6 life lessons that have been given to me in europe for a month

Last summer I had the opportunity to go to Europe for a month with a group of Top Deck excursions. It was a 28-day excursion with 19 stops in 13 countries across Europe. I went to Austria with a hike to the top of the Eiffel Tower and the Arc de Triomphe, ate too much pasta in Italy, and did what we called a "duct" until the sun was on my birthday. It was an incredible, accelerated journey with some of the most amazing travelers I've ever met (who don't like "Aussis" and "Kiwis"?)

What I did not expect is an understanding of myself and the lessons of life that I would have received during this visit. There's six things I learned in Europe in the most amazing trip I could ever dream of

1. I can work with my own

I will never forget how I felt in my family at Vancouver Airport. I yelled this day because I was so nervous to be without my parents and sisters-we never separated from each other for a whole month! I was happy to go on a trip, but a part of me really wanted to stay home

When I arrived in Paris, I lost my way to my hostel and I kind of lost my way. But I was there at the end. I even found a good place to eat, and I slept soundly this night! When I was in touch with my group of excursions the next day, I felt relief -- at this point, I knew it would be okay. I realized that I had just spent two days alone and survived. I will, of course, survive the remaining 26 days

2. Good to ask for help

I never asked you for help, but I knew I'd have to suck it off and ask him when I couldn't find my hostel. I had to ask

I had to ask for help all the time in my tour. Whether it was about directions, how to speak the local language or where the bathroom is, I just asked. I'm not sure it's my ego or my obstinate dependence on me, which prevented me from going to get help before, but of course I'm not afraid to do it now

3. It's Ok to Not Really Know What's Going On

Although I printed out my itinerary a month before I went on a trip, most days I didn' t know where we were going or what the plan was for that day. As a person who likes to have a routine and a schedule, it was completely new to me. At first I wanted to know what we were doing in three days, but I learned to go with the stream instead. I realized it's okay if I didn' t know we were stopping in a city called Orveto, on the way to Rome, or that in three days we would be in Venice on a gondola. It doesn't matter. I'm just happy to be with some of the most wonderful people I've ever met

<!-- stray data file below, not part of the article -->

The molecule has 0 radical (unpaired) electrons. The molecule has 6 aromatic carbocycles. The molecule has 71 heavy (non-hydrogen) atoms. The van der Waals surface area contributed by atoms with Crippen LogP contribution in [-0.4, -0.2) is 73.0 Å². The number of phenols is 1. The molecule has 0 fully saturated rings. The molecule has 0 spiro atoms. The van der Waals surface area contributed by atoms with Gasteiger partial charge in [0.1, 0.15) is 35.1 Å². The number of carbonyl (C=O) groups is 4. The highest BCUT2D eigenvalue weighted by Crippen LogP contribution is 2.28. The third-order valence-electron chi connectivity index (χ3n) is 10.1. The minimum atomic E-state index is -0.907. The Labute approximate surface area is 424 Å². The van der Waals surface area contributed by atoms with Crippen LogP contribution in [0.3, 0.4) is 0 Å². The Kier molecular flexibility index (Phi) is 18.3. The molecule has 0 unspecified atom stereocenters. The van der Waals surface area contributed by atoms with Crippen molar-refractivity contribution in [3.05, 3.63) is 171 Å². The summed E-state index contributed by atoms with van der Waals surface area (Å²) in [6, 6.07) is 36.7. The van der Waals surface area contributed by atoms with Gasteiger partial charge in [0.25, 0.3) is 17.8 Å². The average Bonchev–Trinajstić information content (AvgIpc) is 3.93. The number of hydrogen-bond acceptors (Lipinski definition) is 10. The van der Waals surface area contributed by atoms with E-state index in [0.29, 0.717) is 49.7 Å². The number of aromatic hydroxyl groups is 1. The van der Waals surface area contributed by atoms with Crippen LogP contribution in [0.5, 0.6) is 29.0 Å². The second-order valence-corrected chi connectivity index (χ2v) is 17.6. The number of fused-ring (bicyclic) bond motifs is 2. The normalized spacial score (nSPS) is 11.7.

4. Rethinking the troubles

Let' s face it -- we're all thinking about a stressful finale or a good-looking guy in biology class. Europe has taught me how to stop thinking about it. Beware, because they're scary and intimidating

For the first time, I came to the canal and jumped from the 9th to the waterfall in Austria

I ate my birthday cake without using my hands. To the bet

I was quite satisfied with my group of excursions

I've never considered the risk of jumping from this cliff (though we were, of course, cautious about it). I'm not worried about how stupid I look to eat my birthday cake with my face, I just did it and laughed in the video. AND

This brings me to my last two points

5. Strangers Are Just Friends You Haven't Met Yet Met

Looking at the friends you have now is crazy to think that they were once people you didn' t know. The communications process usually takes some time, and I usually need a year before I can call someone a real friend

During my visit, this process was spam ... lot. For the second week, we were very comfortable with each other. We didn' t have a click. We'll have family dinners every night, even if the food isn't on the trip. We were talking about what we were doing that day. As a result, we agreed that we could use another 28 days together. B

It's been a long time since we saw each other, but our Facebook chat is still active. I still talk to some of my friends on the tour, and we still remember what time we had

And to think that they were once unfamiliar

6. At Yourself Will Attract Other

Maybe my last point of view, but that's probably the most important thing

The first two days of my tour were scary. I'm completely out of the comfort zone, and unlike some of my colleagues, I've never met

We all became friends so fast that I didn' t have time to be anyone but myself. And, as it turns out, the group of excursions was in order. They accepted me for who I was. I took them for who they were

I want you to really

Trust me, you'll see how many sincere people you will meet when you're honest with yourself. They'll know how amazing you are

* Views expressed in respect of the author, and not necessarily for the "Student life" or their partners

Shai White is a second year student at the University of British Columbia, Okanagan. Although she likes to dress in fashionable business dresses and walk on wine tours, she is much more comfortable in her piles, playing piano or hanging out with best friends